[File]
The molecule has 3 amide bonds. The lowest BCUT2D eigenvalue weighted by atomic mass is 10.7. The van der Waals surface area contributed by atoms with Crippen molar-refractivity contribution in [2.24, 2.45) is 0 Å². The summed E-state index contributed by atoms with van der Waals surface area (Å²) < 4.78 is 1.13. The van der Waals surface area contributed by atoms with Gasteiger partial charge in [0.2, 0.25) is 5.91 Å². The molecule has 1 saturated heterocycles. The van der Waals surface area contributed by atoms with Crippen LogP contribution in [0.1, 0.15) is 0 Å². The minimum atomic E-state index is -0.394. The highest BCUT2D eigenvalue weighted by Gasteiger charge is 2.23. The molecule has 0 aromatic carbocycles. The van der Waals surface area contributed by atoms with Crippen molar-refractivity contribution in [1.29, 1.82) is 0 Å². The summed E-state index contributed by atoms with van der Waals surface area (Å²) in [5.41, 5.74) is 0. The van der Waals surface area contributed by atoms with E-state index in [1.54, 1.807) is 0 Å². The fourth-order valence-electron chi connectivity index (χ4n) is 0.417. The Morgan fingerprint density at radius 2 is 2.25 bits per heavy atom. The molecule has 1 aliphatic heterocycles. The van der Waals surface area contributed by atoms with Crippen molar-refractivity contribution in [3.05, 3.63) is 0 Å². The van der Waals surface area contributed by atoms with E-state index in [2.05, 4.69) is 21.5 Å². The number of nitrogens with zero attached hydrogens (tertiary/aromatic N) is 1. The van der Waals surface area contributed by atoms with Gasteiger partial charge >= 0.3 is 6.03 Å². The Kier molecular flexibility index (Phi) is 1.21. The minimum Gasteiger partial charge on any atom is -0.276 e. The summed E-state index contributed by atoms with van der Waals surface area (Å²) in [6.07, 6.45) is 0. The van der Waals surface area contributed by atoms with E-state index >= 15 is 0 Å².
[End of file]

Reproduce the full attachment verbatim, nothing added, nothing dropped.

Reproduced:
The molecule has 3 amide bonds. The lowest BCUT2D eigenvalue weighted by atomic mass is 10.7. The van der Waals surface area contributed by atoms with Crippen molar-refractivity contribution in [2.24, 2.45) is 0 Å². The summed E-state index contributed by atoms with van der Waals surface area (Å²) < 4.78 is 1.13. The van der Waals surface area contributed by atoms with Gasteiger partial charge in [0.2, 0.25) is 5.91 Å². The molecule has 1 saturated heterocycles. The van der Waals surface area contributed by atoms with Crippen LogP contribution in [0.1, 0.15) is 0 Å². The minimum atomic E-state index is -0.394. The highest BCUT2D eigenvalue weighted by Gasteiger charge is 2.23. The molecule has 0 aromatic carbocycles. The van der Waals surface area contributed by atoms with Crippen molar-refractivity contribution in [1.29, 1.82) is 0 Å². The summed E-state index contributed by atoms with van der Waals surface area (Å²) in [5.41, 5.74) is 0. The van der Waals surface area contributed by atoms with E-state index in [1.54, 1.807) is 0 Å². The fourth-order valence-electron chi connectivity index (χ4n) is 0.417. The Morgan fingerprint density at radius 2 is 2.25 bits per heavy atom. The molecule has 1 aliphatic heterocycles. The van der Waals surface area contributed by atoms with Crippen molar-refractivity contribution in [3.05, 3.63) is 0 Å². The van der Waals surface area contributed by atoms with E-state index in [2.05, 4.69) is 21.5 Å². The number of nitrogens with zero attached hydrogens (tertiary/aromatic N) is 1. The van der Waals surface area contributed by atoms with Gasteiger partial charge >= 0.3 is 6.03 Å². The Kier molecular flexibility index (Phi) is 1.21. The minimum Gasteiger partial charge on any atom is -0.276 e. The summed E-state index contributed by atoms with van der Waals surface area (Å²) in [6.07, 6.45) is 0. The van der Waals surface area contributed by atoms with E-state index >= 15 is 0 Å².